As I mentioned in yesterday's interview with Gary Hudson of Oisin Biotechnologies, I'm pleased to be able to say that Fight Aging! participated in the recent funding round for this senescent cell clearance startup. It was an unexpected opportunity to support this important line of SENS rejuvenation research, and will be my principle material contribution to the cause this year. From the point of view of where the money goes, there is actually little to no difference between investing in an early stage startup and making charitable donations to a laboratory group. In both cases the money buys research: lab time, reagents, mice, and the efforts of scientists. There is no rule that says a particular study has to be carried out before or after the point at which non-profit labwork transitions to for-profit labwork; where the work happens in the typical chronology of clinical translation is very much a matter of circumstance and the character of those involved. The closer things come to a working prototype, the more likely that someone will launch a company.
I consider it to be just as important to support the development of nascent SENS companies in their early stages as it is to fund the foundational work required prior to the point at which founding a startup becomes practical. An important part of the future of the rejuvenation biotechnology field is to create a virtuous cycle in which which an ecosystem of growing companies feeds new funding back into fundamental research. The ideal situation for such a company is the one for Oisin Biotechnologies, in which the people and organizations with the largest ownership stakes and the earliest investment are all SENS insiders who are going to pour any realized gains back into research in one way or another. As for all startups in biotechnology, these are long bets, and there must be many of them in order to catch the few that spark into lasting flame. Most will fail, leaving only their research results, and the ones that succeed may take five years or so to get to the point at which funds can meaningfully flow back to research.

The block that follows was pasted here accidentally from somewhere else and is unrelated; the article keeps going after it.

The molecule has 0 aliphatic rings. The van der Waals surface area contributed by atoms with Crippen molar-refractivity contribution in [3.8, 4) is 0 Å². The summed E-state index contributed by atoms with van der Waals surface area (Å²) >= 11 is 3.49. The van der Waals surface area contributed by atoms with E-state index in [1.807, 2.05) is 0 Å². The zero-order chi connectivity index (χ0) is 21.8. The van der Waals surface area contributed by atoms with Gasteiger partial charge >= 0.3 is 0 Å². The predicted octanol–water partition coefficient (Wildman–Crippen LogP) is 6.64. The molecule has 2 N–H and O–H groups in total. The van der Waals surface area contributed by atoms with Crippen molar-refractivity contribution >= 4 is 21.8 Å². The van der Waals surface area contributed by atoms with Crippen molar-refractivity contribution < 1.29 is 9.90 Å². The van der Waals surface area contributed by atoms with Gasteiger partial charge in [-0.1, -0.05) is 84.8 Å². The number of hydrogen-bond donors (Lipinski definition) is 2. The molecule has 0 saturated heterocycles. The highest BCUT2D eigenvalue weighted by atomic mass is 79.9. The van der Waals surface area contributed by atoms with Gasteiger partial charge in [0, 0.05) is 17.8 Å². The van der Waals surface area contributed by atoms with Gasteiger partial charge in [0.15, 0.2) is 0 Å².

Ah, but ... all it takes is one SENS startup to do well enough, and, provided it is run by the right people, it will sweep up and carry forward all of the rest of the SENS agenda. One thing to remember about SENS rejuvenation biotechnology is that it is very cheap in comparison to, say, traditional drug development. At this point finishing the SENS agenda to produce first generation therapies in mice capable of repairing all of the primary forms of cell and tissue damage that cause aging, say half a billion to a billion at this point, is much less than the cost of developing a single small molecule drug in the big pharma world, say two billion or so. A startup company in this field that made the transition to look something like a mid-sized pharmaceutical entity, with a market capitalization of billions, could probably finish up prototyping SENS on its own over a decade. It wouldn't be on its own, of course. If nothing else, the current clinical development of senescent cell clearance therapies, coupled with lifespan studies in mice, is going to wake up the world on the topic of rejuvenation. That is another good reason to support Oisin Biotechnologies.